David versus Goliath: Ardevora UK Income

2 mins. to read
David versus Goliath: Ardevora UK Income

The UK Equity Income sector is home to a number of multi-billion pound funds, but it is a relative minnow that is generating some of the strongest returns. Ardevora UK Income has just £222m in assets under management, yet it is the third-best performer over five years with a gain of 76.3% and also has a top quartile record over one and three years.

Smaller funds can be more flexible than their larger rivals and take meaningful stakes in less liquid companies. As with David and Goliath, size can be a disadvantage because it makes it harder to manoeuvre when faced with unexpected challenges.

Ardevora UK Income was launched in January 2011 and was up 72.6% by the end of February 2015. During the same period the average fund in the sector returned just 44.9%, which is a staggering discrepancy and suggests that it offers a completely different sort of exposure.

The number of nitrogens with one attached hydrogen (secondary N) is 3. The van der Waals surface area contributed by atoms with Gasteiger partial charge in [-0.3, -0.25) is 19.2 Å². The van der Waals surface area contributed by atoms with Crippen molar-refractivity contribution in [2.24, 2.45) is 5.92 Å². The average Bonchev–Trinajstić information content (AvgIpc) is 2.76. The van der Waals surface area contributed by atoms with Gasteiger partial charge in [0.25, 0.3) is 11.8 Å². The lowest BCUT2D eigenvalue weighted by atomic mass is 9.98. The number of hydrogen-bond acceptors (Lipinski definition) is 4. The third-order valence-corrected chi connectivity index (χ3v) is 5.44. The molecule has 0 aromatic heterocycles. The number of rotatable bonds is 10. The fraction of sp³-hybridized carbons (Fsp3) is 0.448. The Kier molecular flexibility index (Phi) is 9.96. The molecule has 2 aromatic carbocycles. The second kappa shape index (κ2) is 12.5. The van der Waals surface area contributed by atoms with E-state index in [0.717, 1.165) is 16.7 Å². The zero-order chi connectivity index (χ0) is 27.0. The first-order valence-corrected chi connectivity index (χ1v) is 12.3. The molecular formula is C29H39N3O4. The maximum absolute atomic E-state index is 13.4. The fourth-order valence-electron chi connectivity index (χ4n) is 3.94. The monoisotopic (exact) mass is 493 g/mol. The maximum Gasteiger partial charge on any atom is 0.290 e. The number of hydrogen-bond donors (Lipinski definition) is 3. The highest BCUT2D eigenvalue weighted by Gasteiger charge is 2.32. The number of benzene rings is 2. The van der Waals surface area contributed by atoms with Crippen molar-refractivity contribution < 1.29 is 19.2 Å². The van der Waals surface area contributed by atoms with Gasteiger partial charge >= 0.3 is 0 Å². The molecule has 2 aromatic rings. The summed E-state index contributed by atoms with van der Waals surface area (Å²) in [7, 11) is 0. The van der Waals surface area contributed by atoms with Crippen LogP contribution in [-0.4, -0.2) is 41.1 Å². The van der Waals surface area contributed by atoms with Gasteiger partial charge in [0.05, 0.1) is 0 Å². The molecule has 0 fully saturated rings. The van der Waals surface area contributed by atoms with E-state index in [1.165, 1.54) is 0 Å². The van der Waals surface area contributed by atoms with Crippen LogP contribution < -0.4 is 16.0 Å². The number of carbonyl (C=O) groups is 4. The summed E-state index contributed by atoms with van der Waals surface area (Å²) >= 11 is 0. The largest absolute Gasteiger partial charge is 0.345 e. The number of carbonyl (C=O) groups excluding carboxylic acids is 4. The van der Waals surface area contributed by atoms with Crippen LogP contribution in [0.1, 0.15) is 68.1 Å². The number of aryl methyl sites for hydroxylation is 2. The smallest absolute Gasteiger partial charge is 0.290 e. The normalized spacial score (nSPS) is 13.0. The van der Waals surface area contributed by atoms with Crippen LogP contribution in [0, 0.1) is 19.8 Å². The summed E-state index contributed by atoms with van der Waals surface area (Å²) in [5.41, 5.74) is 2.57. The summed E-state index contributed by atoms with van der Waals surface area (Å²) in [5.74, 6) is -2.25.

The fund manager and founder of Ardevora is Jeremy Lang, who has been employed in the industry for 30 years, most recently at Liontrust. He has worked with his co-manager, William Pattisson, for much of his career and the two of them have all of their long-term savings in the Ardevora funds.

Over the years they have developed an interesting – and possibly unique − approach to stock selection and portfolio management that I covered in an earlier update last December (The fund manager that doesn’t visit the companies he invests in).

Lang and Pattisson look for companies where the management teams are not taking on too much risk and where the market has underestimated the business prospects, as these should provide positive earnings surprises. This tends to mean that they favour firms with decent growth opportunities.

At the end of February the portfolio comprised 35 separate stocks and was yielding a competitive 3.89% based on the trailing 12 month dividends paid by the current holdings.

There is no up-to-date information on the individual names, although the main areas that they are overweight are consumer discretionary, consumer staples and industrials, with the key underweights being energy (where there is a zero exposure) and financials. It is largely the management culture that puts them off these last two sectors.

Ardevora UK Income has a much larger weighting in the small- and mid-caps than many of the other larger funds in the sector. This could be a major plus given the difficulty that some of the blue chips are having in maintaining their dividends.

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